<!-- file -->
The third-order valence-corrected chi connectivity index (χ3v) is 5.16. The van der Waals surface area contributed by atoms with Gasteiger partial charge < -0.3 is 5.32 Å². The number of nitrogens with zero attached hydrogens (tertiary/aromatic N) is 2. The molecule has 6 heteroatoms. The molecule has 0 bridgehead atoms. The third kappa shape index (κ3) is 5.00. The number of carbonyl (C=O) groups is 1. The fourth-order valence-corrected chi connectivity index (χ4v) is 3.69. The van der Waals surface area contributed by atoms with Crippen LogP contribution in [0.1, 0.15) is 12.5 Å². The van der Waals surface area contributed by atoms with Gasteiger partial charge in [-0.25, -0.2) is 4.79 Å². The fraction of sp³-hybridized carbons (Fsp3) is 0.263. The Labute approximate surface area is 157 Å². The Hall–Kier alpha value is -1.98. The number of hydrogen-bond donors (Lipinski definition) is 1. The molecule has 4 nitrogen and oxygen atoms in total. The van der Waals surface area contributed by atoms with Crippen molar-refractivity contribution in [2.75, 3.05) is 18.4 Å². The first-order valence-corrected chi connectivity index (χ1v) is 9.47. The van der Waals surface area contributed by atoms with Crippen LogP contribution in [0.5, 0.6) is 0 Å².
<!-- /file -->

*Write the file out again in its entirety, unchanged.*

The third-order valence-corrected chi connectivity index (χ3v) is 5.16. The van der Waals surface area contributed by atoms with Gasteiger partial charge < -0.3 is 5.32 Å². The number of nitrogens with zero attached hydrogens (tertiary/aromatic N) is 2. The molecule has 6 heteroatoms. The molecule has 0 bridgehead atoms. The third kappa shape index (κ3) is 5.00. The number of carbonyl (C=O) groups is 1. The fourth-order valence-corrected chi connectivity index (χ4v) is 3.69. The van der Waals surface area contributed by atoms with Crippen LogP contribution in [0.1, 0.15) is 12.5 Å². The van der Waals surface area contributed by atoms with Gasteiger partial charge in [-0.25, -0.2) is 4.79 Å². The fraction of sp³-hybridized carbons (Fsp3) is 0.263. The Labute approximate surface area is 157 Å². The Hall–Kier alpha value is -1.98. The number of hydrogen-bond donors (Lipinski definition) is 1. The molecule has 4 nitrogen and oxygen atoms in total. The van der Waals surface area contributed by atoms with Crippen molar-refractivity contribution in [2.75, 3.05) is 18.4 Å². The first-order valence-corrected chi connectivity index (χ1v) is 9.47. The van der Waals surface area contributed by atoms with Crippen LogP contribution in [0.5, 0.6) is 0 Å².